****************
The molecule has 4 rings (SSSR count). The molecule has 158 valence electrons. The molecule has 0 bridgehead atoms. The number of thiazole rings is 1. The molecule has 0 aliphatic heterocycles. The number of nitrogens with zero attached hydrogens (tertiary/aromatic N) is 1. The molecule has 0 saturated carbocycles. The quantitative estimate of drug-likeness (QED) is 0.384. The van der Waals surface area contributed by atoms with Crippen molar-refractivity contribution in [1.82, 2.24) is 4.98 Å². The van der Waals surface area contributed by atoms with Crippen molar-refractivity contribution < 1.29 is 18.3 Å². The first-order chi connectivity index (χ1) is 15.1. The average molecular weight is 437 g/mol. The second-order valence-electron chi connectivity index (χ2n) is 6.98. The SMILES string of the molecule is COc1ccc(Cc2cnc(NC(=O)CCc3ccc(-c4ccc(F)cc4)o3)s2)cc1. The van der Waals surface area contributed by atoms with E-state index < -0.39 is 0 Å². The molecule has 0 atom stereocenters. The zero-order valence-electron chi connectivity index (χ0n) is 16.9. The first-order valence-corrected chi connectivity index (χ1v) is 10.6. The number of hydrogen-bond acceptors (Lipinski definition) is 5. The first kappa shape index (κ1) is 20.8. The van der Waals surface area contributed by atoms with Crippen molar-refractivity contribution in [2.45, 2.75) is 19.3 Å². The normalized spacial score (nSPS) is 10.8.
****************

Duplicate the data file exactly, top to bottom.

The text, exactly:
The molecule has 4 rings (SSSR count). The molecule has 158 valence electrons. The molecule has 0 bridgehead atoms. The number of thiazole rings is 1. The molecule has 0 aliphatic heterocycles. The number of nitrogens with zero attached hydrogens (tertiary/aromatic N) is 1. The molecule has 0 saturated carbocycles. The quantitative estimate of drug-likeness (QED) is 0.384. The van der Waals surface area contributed by atoms with Crippen molar-refractivity contribution in [1.82, 2.24) is 4.98 Å². The van der Waals surface area contributed by atoms with Crippen molar-refractivity contribution < 1.29 is 18.3 Å². The first-order chi connectivity index (χ1) is 15.1. The average molecular weight is 437 g/mol. The second-order valence-electron chi connectivity index (χ2n) is 6.98. The SMILES string of the molecule is COc1ccc(Cc2cnc(NC(=O)CCc3ccc(-c4ccc(F)cc4)o3)s2)cc1. The van der Waals surface area contributed by atoms with E-state index < -0.39 is 0 Å². The molecule has 0 atom stereocenters. The zero-order valence-electron chi connectivity index (χ0n) is 16.9. The first-order valence-corrected chi connectivity index (χ1v) is 10.6. The number of hydrogen-bond acceptors (Lipinski definition) is 5. The first kappa shape index (κ1) is 20.8. The van der Waals surface area contributed by atoms with Crippen molar-refractivity contribution in [2.45, 2.75) is 19.3 Å². The normalized spacial score (nSPS) is 10.8.